meganbmoore: (hwajung: jeongmyung revealed)

First teaser trailer for Seven Day Queen, about King Jungjong's first queen, Queen Danyeong, who was deposed and sent into exile only seven days after becoming queen because of her family's attempt to overthrow King Jungjong.

Probably my most anticipated of the upcoming sageuks for May (Ruler: Master of the Mask is the most likely hit of them, but only really on my list for the leads, and My Sassy Girl looks bad and everything I've read supports that, but I might check it out for Jung Da Bin if reviews aren't too bad) but i do worry that I, South Korea, and fandom in general might have a bit of a burnout with 3 sageuks set in the same basic period (7DQ is set in the overlap period between Rebel: Thief Who Stole the People and Saimdang: Light's Diary) in the first half of one year.
meganbmoore: (chae-ohk)
I wrote this for tumblr, where I've been writing about Rebel: Thief Who Stole the People a lot, and decided to crosspost this one here.

At this point, it’s actually a little sad that Saimdang: Light’s Diary and Rebel: Thief Who Stole the People are airing at the same time. Mind you, it’s not because one is easily one of the most hyped sageuks in years and isn’t performing well, while the other seems to have just been thrown out there as an afterthought and is pulling in good ratings, as well as better critical and popular response, it’s the content and themes. Personally speaking, I spent almost 2 years impatiently waiting for Saimdang, and was pretty sure it was going to be the best sageuk of the year when it did come out, something that I thought would hold true after watching the first two episodes. In contrast, Rebel was barely on my radar, and on my “watch now” list instead of “watch if people say good things while it airs” primarily because I liked Hwang Jin-Young’s previous sageuk (and only previous writing credit aside from a special) King’s Daughter Soo Baek Hyang. Halfway through their runs, Saimdang was moved to “I really like it but it could be better” status (with a lot of anger for how SBS execs screwed the show and LYA over, and now they’re taking their screwups out on the show, but I’m not going to dwell on that today) while Rebel has become the sageuk I just can’t see another sageuk surpassing it for a while. (Particularly since they all seem to at least partly center around the tropes and worldview that Rebel critiques.)

this ended up over 2500 words so here's a cut )
meganbmoore: (covert affairs: gimme tv)
1. I haven’t talked much about TV here recently, but I haven’t really felt fannish about US shows? Elementary and Madam Secretary are solid shows that I have great fondness for but little interest in initiating conversation about, though it is worth noting that MS is one of those shows that’s really going after the current political climate. Bones is on its final season and it’s still Bones, which mean that, like the last several seasons, it’s worth watching for the characters that I’ve been following for a decade, but not really a lot else. Supergirl is a show I was fannish about last season but am not really fannish about this season. I still enjoy it, and there are definitely very good things about this season, but the problems we were worried about when we learned it was moving to CW came to pass.  Rosewood is also still solid and enjoyable, though I'm slightly concerned that a miracle cure is in the works.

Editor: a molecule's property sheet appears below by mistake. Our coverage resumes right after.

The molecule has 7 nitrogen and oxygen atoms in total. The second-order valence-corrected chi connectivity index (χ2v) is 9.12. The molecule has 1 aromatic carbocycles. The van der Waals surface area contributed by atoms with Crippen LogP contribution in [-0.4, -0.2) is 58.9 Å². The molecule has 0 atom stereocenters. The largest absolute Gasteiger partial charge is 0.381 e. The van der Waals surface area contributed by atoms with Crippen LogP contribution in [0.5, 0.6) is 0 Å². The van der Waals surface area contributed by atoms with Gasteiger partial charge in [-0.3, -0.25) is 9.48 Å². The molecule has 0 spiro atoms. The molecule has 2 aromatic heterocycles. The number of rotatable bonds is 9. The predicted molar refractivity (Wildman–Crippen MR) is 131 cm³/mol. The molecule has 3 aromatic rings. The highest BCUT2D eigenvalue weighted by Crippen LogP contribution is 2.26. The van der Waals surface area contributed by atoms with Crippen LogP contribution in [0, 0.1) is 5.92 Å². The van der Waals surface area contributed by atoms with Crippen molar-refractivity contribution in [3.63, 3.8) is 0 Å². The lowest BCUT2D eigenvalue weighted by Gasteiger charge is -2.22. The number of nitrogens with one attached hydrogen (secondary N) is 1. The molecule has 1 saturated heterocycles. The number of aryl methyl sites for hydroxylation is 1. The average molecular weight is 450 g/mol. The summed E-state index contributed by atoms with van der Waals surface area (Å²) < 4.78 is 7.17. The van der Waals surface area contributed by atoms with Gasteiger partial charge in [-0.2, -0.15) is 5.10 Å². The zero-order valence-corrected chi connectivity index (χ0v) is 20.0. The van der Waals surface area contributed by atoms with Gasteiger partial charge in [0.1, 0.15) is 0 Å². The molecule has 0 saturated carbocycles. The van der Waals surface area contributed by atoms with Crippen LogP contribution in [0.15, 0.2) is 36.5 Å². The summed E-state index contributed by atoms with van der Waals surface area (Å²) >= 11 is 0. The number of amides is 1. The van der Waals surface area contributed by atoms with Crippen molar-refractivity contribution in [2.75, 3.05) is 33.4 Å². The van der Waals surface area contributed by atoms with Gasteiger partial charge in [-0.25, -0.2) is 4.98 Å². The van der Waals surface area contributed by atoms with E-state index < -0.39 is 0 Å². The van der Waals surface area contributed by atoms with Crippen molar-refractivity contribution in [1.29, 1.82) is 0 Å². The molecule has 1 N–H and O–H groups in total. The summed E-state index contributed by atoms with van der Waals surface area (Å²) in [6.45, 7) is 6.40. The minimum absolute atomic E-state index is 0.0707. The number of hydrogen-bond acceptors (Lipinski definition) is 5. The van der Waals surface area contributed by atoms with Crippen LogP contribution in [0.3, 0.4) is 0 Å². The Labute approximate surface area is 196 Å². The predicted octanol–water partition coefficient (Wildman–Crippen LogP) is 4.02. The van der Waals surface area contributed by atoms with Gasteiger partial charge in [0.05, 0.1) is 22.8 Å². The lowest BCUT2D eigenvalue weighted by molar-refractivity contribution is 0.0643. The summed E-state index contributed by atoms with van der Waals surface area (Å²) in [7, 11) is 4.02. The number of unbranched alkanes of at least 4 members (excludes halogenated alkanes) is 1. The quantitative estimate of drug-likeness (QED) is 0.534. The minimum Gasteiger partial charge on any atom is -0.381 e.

Timeless wraps up the first season tomorrow.  It's not brilliant SciFi, but it is very entertaining SciFi, and is pretty good at calling out how much US history has erased and persecuted POC.

Star Wars Rebels continues to be great, but I wish it would fully commit itself to the Mandalore plotline that’s been building up instead of the endless build up. I’m very much looking forward to some things in the trailer that haven’t happened yet.

I still enjoy Emerald City despite its problems, and I have so many questions about the past that can’t possibly be answered in the last two episodes without putting the main plotline on hold. At least it looks like my questions about Jane might be answered next episode, though.

The only new show I’ve checked out (or really plan to) is Powerless, which is a sitcom set in the DC universe about the employees of a security firm who work on inventions to keep people and possessions safe from superhero battles. It also falls into the realm of “really like but don’t feel fannish about” but really is a delight. Of the shows I’m watching, it’s also probably the one most blatantly anti-Trump.

I haven’t watched How to Get Away With Murder since it returned from hiatus and I haven’t watched any of this season of Jane the Virgin (I’m spoiled about That Thing in JTV, though). I’ll probably watch both when Netflix gets them this summer.

Right now, I’m mostly waiting for Underground, Into the Badlands and Brooklyn 99 to return from hiatus, and wondering if Still Starcrossed will ever make it to my screen.  I think all my other shows are summer/late spring shows.

2. For a few US shows I’ve completely recently:

Netflix’s A Series of Unfortunate Events was a delight, due in large part to excellent casting and the actors’ ability to maintain an almost impossible pace for something so dialogue heavy. It’s hard to make something that requires that much dialogue and whose humor requires the narrator to step in so much to work, but they did it. My favorite character was Jacqueline, who had maybe 10-15 minutes screentime total throughout the season.

LEGO Star Wars: The Freemaker Adventures is a TV show set between The Empire Strikes Back and Return of the Jedi about a trio of scavenger siblings who come across a woman claiming to be a Jedi who survived Order 66, and help her look for the pieces of the kybersaber, a weapon that pre-dated the lightsaber. It’s an irreverent comedy that spends a whole lot of time mocking Palpatine and Vader, and the Empire in general. I kind of wish it was pat of the main Star Wars animated Universe canon, because there’s some good stuff in there.